Monthly Archives: May 2013

Business team and growing chart

The more contractors or departments involved in a project, the more chances for variation and, often, more confusion.  There is always the opportunity for misalignment and miscommunication.   The larger the organization, the more opportunity for missing cues on priorities and direction.  For the process owner, the challenge is to align a team to drive progress towards the goal.  For the team member, there is the question of identifying the actions that will drive progress of the entire system; the problem of managing and aligning performance at the global level and local level.  To put it more simply, how does the actor at the local level know which actions to take to drive the system towards the global objective?  How does the process owner know if his team is doing the right things to move progress towards the goal?

In a more practical sense, if I’m a leader of an organization, how do I know my team is doing the right things?  If I’m a team member, how do I know what actions to take?

Every organization is formed for a purpose.  In order to achieve its purpose and goals, organizations develop around sub-organizations (functions) and processes that accomplish them.  These sub-organizations then have their own purpose and goals, for example; accounts payable’s goal is to ensure the bills get paid.  Presumably, each of these sub-organizations is in alignment with overall goals and objectives of the global organization.

As the organization becomes more complex, it becomes more challenging to maintain this alignment, so the organization establishes performance management systems to maintain alignment of purpose and activity among the constituent (local) organizations.  These systems are often referred to colloquially as “the measurement system” or “the metrics”.  Managers seek the relevant measurements to make decisions and drive appropriate behavior in the enterprise; whether to correct a course of action, direct a new course, or even stop.

The performance management system is the formal and informal process of measuring and responding to the organizational process to achieve its goal(s).   It creates and applies uniform standards, quantifying and managing process performance.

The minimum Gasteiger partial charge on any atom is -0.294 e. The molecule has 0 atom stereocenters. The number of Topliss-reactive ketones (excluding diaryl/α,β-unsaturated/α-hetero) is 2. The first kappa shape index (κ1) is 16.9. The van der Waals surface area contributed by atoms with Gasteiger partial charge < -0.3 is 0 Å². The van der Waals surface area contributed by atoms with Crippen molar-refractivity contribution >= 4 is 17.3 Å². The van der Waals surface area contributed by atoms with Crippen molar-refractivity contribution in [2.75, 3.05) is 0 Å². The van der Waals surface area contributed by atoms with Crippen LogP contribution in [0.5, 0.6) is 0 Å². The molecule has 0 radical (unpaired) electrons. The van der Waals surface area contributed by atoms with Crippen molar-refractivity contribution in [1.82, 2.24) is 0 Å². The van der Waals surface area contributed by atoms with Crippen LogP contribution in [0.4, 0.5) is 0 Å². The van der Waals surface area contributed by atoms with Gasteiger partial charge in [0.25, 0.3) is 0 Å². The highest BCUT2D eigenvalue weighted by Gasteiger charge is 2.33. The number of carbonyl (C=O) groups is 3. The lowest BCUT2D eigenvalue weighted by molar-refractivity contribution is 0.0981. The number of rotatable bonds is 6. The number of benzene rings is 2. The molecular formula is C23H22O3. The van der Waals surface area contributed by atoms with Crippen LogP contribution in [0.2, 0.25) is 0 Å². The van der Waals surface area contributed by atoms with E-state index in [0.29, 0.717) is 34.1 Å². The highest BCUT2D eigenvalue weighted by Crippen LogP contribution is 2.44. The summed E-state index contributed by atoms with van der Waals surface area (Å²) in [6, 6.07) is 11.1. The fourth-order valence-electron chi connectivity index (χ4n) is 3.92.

Here are a few things to think about.

Establish the standards.  Create a common benchmark of performance.  This can take the form of a database of work to be done, a common set of objectives, or even an agreed upon set of goals. If you don’t know what the objective is, anything will be acceptable.  So be purposeful and deliberate about determining your direction.  Essentially, the standard are the “why” of what is to be performed.

Know the process.  The process is the “what” of your process – the details that determine your progress towards success.  If you have never mapped the process or supply chain, now is the time to do it!   It’s essential to know the behaviors required and the results of those behaviors – you can’t measure what you can’t quantify.

Create decision gates. Now that you have the process mapped and can clearly articulate the steps towards the goal, you can identify where decisions need to be made.  Quantify the decision process – who can make what decisions and when escalation is required.

Identify the constraint. Now that the process is mapped and all steps are clear, you can see where the bottlenecks are and what is holding up the process or supply chain from moving faster – you can focus on the areas that are most critical.

During the oil spill in the Gulf of Mexico, BP built the largest civilian maritime fleet ever seen (over 14,000 vessels). In the haste of containing the spill, keeping detailed records were not a priority.  Equipment was rented and used with no documentation and boats were commissioned to clean oil with no record of their model or serial number.  This lack of communication and documentation became a big problem when it was time to decontaminate the cleanup vessels.  We employed these lessons to drive the process and completed a task in less than six months that was originally estimated to take years. These lessons worked in the worst conditions, imagine how they could help you now.

 

Read how we achieved great results by applying uniformed standards in lesson 6 in our eBook, Achieving Top Performance Under the Worst Conditions: 7 Lessons Learned from a Disaster.

Also, have a look at some of our thought leadership on performance management here.

As always if, you have questions or comments please feel free to contact me by emailing me.

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Supply Chain Management PhotoIn my previous post about checking your assumptions, I talked about the rules and requirements about your process.  The supply chain is no different.  After all, rules are made, boundary conditions established around how you deal with your suppliers.  Therefore, you should also look at your supply chain policies to find possibilities to increase output – examining your rules and assumptions regarding materials and suppliers.   By the way, we’re still finding extra capacity you already have. So your investment in this is zero.  If you’re internally constrained (something I should write about later), finding that excess capacity means more sales, more productivity, more profit.  Your ROI will be, let’s see… infinite.

The goal is to change the rules that are affecting your ability to make MORE.  In my last post, I wrote about challenging the assumptions.  The supply chain or supplier strategy is a great place to start.